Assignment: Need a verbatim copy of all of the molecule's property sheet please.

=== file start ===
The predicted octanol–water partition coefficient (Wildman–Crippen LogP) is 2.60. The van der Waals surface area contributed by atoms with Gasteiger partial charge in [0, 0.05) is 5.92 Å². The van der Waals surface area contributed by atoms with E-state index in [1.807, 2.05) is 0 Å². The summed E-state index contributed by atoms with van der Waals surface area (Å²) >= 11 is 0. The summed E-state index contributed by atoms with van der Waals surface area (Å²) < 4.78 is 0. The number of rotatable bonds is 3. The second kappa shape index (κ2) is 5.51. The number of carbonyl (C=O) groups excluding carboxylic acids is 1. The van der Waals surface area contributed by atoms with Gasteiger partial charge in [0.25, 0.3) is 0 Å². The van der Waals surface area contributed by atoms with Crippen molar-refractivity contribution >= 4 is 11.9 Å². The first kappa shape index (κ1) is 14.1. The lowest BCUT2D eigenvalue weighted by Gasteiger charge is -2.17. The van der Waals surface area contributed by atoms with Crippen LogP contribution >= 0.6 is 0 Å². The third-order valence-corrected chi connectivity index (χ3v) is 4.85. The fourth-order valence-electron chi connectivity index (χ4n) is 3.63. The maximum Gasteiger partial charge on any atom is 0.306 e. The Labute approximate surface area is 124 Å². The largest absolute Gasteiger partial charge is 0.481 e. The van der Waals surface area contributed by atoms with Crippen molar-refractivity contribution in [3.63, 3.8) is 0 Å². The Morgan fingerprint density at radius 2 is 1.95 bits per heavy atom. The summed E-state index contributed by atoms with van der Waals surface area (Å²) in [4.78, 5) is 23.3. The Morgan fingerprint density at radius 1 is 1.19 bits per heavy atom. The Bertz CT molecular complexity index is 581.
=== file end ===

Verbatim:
The predicted octanol–water partition coefficient (Wildman–Crippen LogP) is 2.60. The van der Waals surface area contributed by atoms with Gasteiger partial charge in [0, 0.05) is 5.92 Å². The van der Waals surface area contributed by atoms with E-state index in [1.807, 2.05) is 0 Å². The summed E-state index contributed by atoms with van der Waals surface area (Å²) >= 11 is 0. The summed E-state index contributed by atoms with van der Waals surface area (Å²) < 4.78 is 0. The number of rotatable bonds is 3. The second kappa shape index (κ2) is 5.51. The number of carbonyl (C=O) groups excluding carboxylic acids is 1. The van der Waals surface area contributed by atoms with Gasteiger partial charge in [0.25, 0.3) is 0 Å². The van der Waals surface area contributed by atoms with Crippen molar-refractivity contribution >= 4 is 11.9 Å². The first kappa shape index (κ1) is 14.1. The lowest BCUT2D eigenvalue weighted by Gasteiger charge is -2.17. The van der Waals surface area contributed by atoms with Crippen LogP contribution >= 0.6 is 0 Å². The third-order valence-corrected chi connectivity index (χ3v) is 4.85. The fourth-order valence-electron chi connectivity index (χ4n) is 3.63. The maximum Gasteiger partial charge on any atom is 0.306 e. The Labute approximate surface area is 124 Å². The largest absolute Gasteiger partial charge is 0.481 e. The van der Waals surface area contributed by atoms with Crippen molar-refractivity contribution in [3.63, 3.8) is 0 Å². The Morgan fingerprint density at radius 2 is 1.95 bits per heavy atom. The summed E-state index contributed by atoms with van der Waals surface area (Å²) in [4.78, 5) is 23.3. The Morgan fingerprint density at radius 1 is 1.19 bits per heavy atom. The Bertz CT molecular complexity index is 581.